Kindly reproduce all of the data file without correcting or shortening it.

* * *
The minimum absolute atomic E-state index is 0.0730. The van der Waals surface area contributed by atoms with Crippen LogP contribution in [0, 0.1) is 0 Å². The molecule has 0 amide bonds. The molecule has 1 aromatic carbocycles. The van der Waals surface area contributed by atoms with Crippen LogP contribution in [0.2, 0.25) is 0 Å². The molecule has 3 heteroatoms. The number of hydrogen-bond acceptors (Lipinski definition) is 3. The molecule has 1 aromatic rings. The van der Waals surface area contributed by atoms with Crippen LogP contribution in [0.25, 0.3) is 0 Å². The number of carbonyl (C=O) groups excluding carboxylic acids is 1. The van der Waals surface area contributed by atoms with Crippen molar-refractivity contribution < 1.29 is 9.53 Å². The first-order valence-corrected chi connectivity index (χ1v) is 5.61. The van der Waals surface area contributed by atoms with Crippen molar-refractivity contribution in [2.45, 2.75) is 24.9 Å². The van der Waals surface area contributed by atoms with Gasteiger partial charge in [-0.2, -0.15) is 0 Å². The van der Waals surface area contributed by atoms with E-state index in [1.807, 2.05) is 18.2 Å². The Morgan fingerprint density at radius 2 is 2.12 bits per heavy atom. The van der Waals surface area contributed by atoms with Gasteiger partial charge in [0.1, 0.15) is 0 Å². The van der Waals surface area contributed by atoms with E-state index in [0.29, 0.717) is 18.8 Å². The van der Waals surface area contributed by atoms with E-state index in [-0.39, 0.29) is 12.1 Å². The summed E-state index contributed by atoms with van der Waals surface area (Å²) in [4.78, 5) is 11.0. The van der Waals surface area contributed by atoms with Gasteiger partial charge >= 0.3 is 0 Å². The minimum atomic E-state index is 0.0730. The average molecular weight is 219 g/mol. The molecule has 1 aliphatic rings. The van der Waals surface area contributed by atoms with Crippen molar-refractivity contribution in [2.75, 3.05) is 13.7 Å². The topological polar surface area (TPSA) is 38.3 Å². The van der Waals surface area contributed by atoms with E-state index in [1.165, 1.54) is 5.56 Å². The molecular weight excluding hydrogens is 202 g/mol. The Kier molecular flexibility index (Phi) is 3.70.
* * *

The minimum absolute atomic E-state index is 0.0730. The van der Waals surface area contributed by atoms with Crippen LogP contribution in [0, 0.1) is 0 Å². The molecule has 0 amide bonds. The molecule has 1 aromatic carbocycles. The van der Waals surface area contributed by atoms with Crippen LogP contribution in [0.2, 0.25) is 0 Å². The molecule has 3 heteroatoms. The number of hydrogen-bond acceptors (Lipinski definition) is 3. The molecule has 1 aromatic rings. The van der Waals surface area contributed by atoms with Crippen LogP contribution in [0.25, 0.3) is 0 Å². The number of carbonyl (C=O) groups excluding carboxylic acids is 1. The van der Waals surface area contributed by atoms with Crippen molar-refractivity contribution < 1.29 is 9.53 Å². The first-order valence-corrected chi connectivity index (χ1v) is 5.61. The van der Waals surface area contributed by atoms with Crippen molar-refractivity contribution in [2.45, 2.75) is 24.9 Å². The van der Waals surface area contributed by atoms with Gasteiger partial charge in [-0.2, -0.15) is 0 Å². The van der Waals surface area contributed by atoms with E-state index in [1.807, 2.05) is 18.2 Å². The Morgan fingerprint density at radius 2 is 2.12 bits per heavy atom. The van der Waals surface area contributed by atoms with Gasteiger partial charge in [0.1, 0.15) is 0 Å². The van der Waals surface area contributed by atoms with E-state index in [0.29, 0.717) is 18.8 Å². The van der Waals surface area contributed by atoms with E-state index in [-0.39, 0.29) is 12.1 Å². The summed E-state index contributed by atoms with van der Waals surface area (Å²) in [4.78, 5) is 11.0. The van der Waals surface area contributed by atoms with Gasteiger partial charge >= 0.3 is 0 Å². The minimum atomic E-state index is 0.0730. The average molecular weight is 219 g/mol. The molecule has 1 aliphatic rings. The van der Waals surface area contributed by atoms with Crippen molar-refractivity contribution in [2.75, 3.05) is 13.7 Å². The topological polar surface area (TPSA) is 38.3 Å². The van der Waals surface area contributed by atoms with E-state index in [1.165, 1.54) is 5.56 Å². The molecular weight excluding hydrogens is 202 g/mol. The Kier molecular flexibility index (Phi) is 3.70.